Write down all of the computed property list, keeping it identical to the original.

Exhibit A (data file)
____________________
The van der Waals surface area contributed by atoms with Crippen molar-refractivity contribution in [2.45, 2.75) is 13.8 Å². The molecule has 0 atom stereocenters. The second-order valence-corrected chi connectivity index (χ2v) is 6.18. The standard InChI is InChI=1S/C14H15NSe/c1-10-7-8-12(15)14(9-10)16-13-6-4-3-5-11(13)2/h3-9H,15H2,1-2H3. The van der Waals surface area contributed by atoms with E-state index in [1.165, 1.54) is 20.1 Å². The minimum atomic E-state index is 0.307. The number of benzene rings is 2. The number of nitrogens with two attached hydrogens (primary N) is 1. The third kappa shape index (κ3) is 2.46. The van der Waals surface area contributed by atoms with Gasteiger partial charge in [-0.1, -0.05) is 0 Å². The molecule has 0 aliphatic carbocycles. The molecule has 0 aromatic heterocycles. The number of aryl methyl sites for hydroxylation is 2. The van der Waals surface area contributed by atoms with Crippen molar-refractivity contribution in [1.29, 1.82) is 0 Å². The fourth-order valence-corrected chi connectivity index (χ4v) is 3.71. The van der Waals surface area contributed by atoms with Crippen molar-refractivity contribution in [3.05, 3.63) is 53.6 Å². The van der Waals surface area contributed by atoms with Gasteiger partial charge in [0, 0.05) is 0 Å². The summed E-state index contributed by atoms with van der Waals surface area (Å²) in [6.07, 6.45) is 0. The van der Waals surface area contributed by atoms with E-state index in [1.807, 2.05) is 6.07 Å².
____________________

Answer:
The van der Waals surface area contributed by atoms with Crippen molar-refractivity contribution in [2.45, 2.75) is 13.8 Å². The molecule has 0 atom stereocenters. The second-order valence-corrected chi connectivity index (χ2v) is 6.18. The standard InChI is InChI=1S/C14H15NSe/c1-10-7-8-12(15)14(9-10)16-13-6-4-3-5-11(13)2/h3-9H,15H2,1-2H3. The van der Waals surface area contributed by atoms with E-state index in [1.165, 1.54) is 20.1 Å². The minimum atomic E-state index is 0.307. The number of benzene rings is 2. The number of nitrogens with two attached hydrogens (primary N) is 1. The third kappa shape index (κ3) is 2.46. The van der Waals surface area contributed by atoms with Gasteiger partial charge in [-0.1, -0.05) is 0 Å². The molecule has 0 aliphatic carbocycles. The molecule has 0 aromatic heterocycles. The number of aryl methyl sites for hydroxylation is 2. The van der Waals surface area contributed by atoms with Crippen molar-refractivity contribution in [1.29, 1.82) is 0 Å². The fourth-order valence-corrected chi connectivity index (χ4v) is 3.71. The van der Waals surface area contributed by atoms with Crippen molar-refractivity contribution in [3.05, 3.63) is 53.6 Å². The van der Waals surface area contributed by atoms with Gasteiger partial charge in [0, 0.05) is 0 Å². The summed E-state index contributed by atoms with van der Waals surface area (Å²) in [6.07, 6.45) is 0. The van der Waals surface area contributed by atoms with E-state index in [1.807, 2.05) is 6.07 Å².